As at the time of report also, there was also no response from the State Security Service on the development in Sokoto where a joint secret rescue operation reportedly failed.
For its part, the Police Headquarters said the Police Command in Sokoto would address a press conference yesterday to state the role of Police in the diplomatic rumble.
British Foreign Secretary, William Hague, held talks with his Italian counterpart over the failed rescue attempt at a meeting of European foreign ministers in Copenhagen, while Britain’s ambassador was meeting with officials in Rome.
British Prime Minister David Cameron’s spokesman, Steve Field, said Italian Premier Mario Monti had not complained over the circumstances of the operation in a telephone call on Thursday with the British leader.
He also insisted that Monti and the previous Italian government had not raised objections to the possibility of mounting a rescue mission during talks over the last nine months.
Hague confirmed that the Italian government was informed about the rescue attempt by Britain on Thursday, once the operation was already under way.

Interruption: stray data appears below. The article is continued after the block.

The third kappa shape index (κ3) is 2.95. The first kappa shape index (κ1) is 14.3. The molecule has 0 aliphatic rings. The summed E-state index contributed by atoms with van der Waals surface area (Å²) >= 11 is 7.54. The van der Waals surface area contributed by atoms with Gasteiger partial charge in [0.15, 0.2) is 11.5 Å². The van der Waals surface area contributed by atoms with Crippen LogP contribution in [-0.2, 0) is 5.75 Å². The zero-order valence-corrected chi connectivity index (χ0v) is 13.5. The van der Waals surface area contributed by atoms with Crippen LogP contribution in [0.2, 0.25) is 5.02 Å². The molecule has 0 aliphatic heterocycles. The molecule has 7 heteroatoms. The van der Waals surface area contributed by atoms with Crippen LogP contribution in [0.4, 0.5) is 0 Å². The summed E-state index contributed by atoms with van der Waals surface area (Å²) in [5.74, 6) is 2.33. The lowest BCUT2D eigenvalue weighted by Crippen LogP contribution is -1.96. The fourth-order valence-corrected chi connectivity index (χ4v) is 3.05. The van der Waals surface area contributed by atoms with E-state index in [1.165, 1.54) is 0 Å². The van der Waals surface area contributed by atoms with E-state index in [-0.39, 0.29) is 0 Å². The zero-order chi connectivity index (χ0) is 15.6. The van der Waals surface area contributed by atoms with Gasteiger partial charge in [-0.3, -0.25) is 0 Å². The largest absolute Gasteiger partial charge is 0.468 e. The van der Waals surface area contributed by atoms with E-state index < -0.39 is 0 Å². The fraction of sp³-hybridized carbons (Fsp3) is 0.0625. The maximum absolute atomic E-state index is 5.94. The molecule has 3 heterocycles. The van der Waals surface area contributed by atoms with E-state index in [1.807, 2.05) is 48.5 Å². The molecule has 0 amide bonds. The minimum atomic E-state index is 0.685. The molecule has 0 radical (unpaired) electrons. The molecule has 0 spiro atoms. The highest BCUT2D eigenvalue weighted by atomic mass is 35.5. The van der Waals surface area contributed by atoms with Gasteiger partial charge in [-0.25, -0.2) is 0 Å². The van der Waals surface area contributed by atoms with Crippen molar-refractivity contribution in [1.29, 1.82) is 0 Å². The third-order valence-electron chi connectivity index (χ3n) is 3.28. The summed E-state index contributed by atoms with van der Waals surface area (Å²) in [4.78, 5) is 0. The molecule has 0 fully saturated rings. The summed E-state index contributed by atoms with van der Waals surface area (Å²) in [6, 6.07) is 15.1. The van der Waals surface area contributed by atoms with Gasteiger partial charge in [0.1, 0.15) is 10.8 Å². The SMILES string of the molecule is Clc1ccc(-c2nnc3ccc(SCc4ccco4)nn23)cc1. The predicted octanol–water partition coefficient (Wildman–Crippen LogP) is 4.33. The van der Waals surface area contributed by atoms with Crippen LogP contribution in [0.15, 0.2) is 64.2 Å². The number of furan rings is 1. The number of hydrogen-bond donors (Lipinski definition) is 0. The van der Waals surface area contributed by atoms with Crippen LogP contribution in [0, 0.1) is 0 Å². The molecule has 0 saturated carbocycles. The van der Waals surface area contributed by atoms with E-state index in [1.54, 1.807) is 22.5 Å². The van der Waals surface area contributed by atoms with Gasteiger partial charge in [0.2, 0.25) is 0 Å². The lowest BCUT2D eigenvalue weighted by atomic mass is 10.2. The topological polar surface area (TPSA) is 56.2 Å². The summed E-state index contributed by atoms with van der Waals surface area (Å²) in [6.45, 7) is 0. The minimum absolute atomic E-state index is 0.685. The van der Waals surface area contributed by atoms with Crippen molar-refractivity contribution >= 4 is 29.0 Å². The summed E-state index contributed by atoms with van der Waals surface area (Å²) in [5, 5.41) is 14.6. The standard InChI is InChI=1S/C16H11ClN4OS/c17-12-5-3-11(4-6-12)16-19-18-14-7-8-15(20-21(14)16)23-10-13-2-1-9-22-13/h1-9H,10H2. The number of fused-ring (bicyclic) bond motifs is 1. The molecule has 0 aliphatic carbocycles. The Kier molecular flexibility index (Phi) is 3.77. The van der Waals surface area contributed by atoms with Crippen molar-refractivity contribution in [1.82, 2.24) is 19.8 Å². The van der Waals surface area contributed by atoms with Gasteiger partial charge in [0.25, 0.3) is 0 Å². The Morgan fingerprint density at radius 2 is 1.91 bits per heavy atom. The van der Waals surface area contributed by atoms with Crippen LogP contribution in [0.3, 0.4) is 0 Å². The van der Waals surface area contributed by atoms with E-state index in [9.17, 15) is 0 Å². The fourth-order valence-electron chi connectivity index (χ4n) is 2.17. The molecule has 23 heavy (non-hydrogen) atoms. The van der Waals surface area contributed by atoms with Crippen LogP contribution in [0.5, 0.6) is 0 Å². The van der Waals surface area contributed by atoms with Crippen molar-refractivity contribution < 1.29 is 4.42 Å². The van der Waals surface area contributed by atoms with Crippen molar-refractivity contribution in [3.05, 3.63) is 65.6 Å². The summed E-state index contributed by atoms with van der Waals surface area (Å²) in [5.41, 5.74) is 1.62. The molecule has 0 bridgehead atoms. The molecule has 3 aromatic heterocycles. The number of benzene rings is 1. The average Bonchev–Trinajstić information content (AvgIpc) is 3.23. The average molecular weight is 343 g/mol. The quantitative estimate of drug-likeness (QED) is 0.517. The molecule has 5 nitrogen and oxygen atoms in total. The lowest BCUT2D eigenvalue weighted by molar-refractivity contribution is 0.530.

“We had to make a decision very quickly to go ahead with this operation; we had very limited time. That constrained how much we were able to consult others,” Hague said at the meeting in Denmark.
“We were able to inform the Italian government as the operation got under way, but not to do more than that. But I think everybody understands the constraints involved, the rapid timing involved in a case like this,” he said.
A number of arrests made by Nigerian authorities in recent days had provided more concrete information on the whereabouts of those being held captive, but had also alerted the kidnappers that authorities were on their trail.
Field said: “The situation became clear in recent days,” referring to the arrests.
“The window of opportunity reflected the fact that we had information about where the hostages were being held,” he said.
The presence of British Special Forces on the ground meant the UK was able to get a more accurate picture, but also raised the risk that the kidnappers would become aware of the planned rescue mission.